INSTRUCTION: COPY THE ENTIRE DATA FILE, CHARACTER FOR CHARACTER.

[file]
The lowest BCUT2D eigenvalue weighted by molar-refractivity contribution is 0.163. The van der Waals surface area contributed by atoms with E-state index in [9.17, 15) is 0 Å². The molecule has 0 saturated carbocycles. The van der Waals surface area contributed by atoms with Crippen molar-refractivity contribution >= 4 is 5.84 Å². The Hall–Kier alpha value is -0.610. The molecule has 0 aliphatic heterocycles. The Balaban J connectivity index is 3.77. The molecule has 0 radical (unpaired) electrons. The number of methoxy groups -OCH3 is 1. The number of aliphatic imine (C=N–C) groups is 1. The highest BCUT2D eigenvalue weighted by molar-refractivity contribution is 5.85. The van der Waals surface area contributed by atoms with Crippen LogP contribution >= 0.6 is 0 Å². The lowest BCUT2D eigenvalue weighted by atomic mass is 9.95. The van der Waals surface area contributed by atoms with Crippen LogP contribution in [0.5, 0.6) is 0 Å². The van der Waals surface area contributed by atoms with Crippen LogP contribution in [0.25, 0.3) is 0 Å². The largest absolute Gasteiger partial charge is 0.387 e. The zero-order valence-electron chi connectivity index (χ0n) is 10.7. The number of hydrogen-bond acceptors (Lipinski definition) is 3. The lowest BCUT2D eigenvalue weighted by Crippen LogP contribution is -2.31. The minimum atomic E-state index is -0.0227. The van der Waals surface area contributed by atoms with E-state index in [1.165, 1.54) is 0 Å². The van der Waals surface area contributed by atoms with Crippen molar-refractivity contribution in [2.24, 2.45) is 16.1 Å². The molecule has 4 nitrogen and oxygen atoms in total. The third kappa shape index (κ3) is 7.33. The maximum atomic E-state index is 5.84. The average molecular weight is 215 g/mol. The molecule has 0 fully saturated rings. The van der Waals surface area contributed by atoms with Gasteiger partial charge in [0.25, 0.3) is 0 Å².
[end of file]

The lowest BCUT2D eigenvalue weighted by molar-refractivity contribution is 0.163. The van der Waals surface area contributed by atoms with E-state index in [9.17, 15) is 0 Å². The molecule has 0 saturated carbocycles. The van der Waals surface area contributed by atoms with Crippen molar-refractivity contribution >= 4 is 5.84 Å². The Hall–Kier alpha value is -0.610. The molecule has 0 aliphatic heterocycles. The Balaban J connectivity index is 3.77. The molecule has 0 radical (unpaired) electrons. The number of methoxy groups -OCH3 is 1. The number of aliphatic imine (C=N–C) groups is 1. The highest BCUT2D eigenvalue weighted by molar-refractivity contribution is 5.85. The van der Waals surface area contributed by atoms with Crippen LogP contribution >= 0.6 is 0 Å². The lowest BCUT2D eigenvalue weighted by atomic mass is 9.95. The van der Waals surface area contributed by atoms with Crippen LogP contribution in [0.5, 0.6) is 0 Å². The van der Waals surface area contributed by atoms with Crippen LogP contribution in [0.25, 0.3) is 0 Å². The largest absolute Gasteiger partial charge is 0.387 e. The zero-order valence-electron chi connectivity index (χ0n) is 10.7. The number of hydrogen-bond acceptors (Lipinski definition) is 3. The lowest BCUT2D eigenvalue weighted by Crippen LogP contribution is -2.31. The minimum atomic E-state index is -0.0227. The van der Waals surface area contributed by atoms with E-state index in [1.165, 1.54) is 0 Å². The van der Waals surface area contributed by atoms with Crippen molar-refractivity contribution in [2.24, 2.45) is 16.1 Å². The molecule has 4 nitrogen and oxygen atoms in total. The third kappa shape index (κ3) is 7.33. The maximum atomic E-state index is 5.84. The average molecular weight is 215 g/mol. The molecule has 0 fully saturated rings. The van der Waals surface area contributed by atoms with Gasteiger partial charge in [0.25, 0.3) is 0 Å².